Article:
|Aug 23, 2006, 07:29 PM|
Introduction And Plans
The 4Q was developed after the Hydro Foam was first introduced. The story on it can be read on this page of a thread. In post #44 (note who posted right after me)I said that I would give away the plans for free. Well, After a long wait, and a lot of work, I am finally able to do it.
The 4Q does not use the same aero dynamic principles that the original Hydro Foam uses, and does not fly near the same. Believe it or not. A properly built and setup Hydro Foam can be used as a trainer, because of it's self stabilizing ability. The 4Q does not do this at all. It goes where you point it and stays where you left it. It flies like a pattern plane in most ways.
What the 4Q does well is , smooth pattern like flying, snap rolls that will freak you out. Great vertical performance if built as shown. And some of the best water handling of any Hydro so far IMOP. It will harrior real nice and slow down just fine. Not much on hovering.
So this is definitely not a plane for beginners to fly, much less build.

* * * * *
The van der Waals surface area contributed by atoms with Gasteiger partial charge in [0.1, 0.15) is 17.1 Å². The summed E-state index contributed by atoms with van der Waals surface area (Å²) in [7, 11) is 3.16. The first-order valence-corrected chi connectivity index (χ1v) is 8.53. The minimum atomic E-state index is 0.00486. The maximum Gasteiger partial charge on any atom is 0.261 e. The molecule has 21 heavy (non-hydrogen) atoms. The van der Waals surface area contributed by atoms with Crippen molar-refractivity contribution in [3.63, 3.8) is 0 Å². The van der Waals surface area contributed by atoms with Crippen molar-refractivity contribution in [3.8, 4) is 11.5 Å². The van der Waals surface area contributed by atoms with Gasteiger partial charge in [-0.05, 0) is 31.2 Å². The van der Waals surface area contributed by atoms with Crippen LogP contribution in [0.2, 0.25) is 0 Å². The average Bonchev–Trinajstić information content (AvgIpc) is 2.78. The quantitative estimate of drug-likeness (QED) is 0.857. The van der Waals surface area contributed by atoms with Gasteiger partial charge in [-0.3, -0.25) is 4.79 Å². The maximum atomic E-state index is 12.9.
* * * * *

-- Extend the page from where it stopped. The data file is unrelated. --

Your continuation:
This design was first draw on poster board. I built a couple from the templates, then took the templates to my good friend Dick Rankin. He scanned each part and traced it into CAD for me, then used a machine he has at his work to cut a few kits. After a few changes and a lot of work we finally have the plans. He did a great job with them, and took him much longer to do all that then it did for me to design it in the first place (look back at the thread and see the time difference between the time I said I would draw the plans and the time I said I was finished).
This is why I ask that all that download them at least donate a few dollars to His PayPal account at firstname.lastname@example.org . I am not getting nothing for this but I at least think that he should for his hard work. Cause i didn't pay him nothing ( he did of course, get to keep a kit )
I also ask that the plans DO NOT be posted any where else. You are free to post a link to them and this build thread but please do not re post them.
Also, you may take the plans and have someone cut them for you if possible, But under no circumstances are the plans or any kits to be sold to the general public. Tim from E-foamies has the right to cutting kits from the plans and they will be available soon.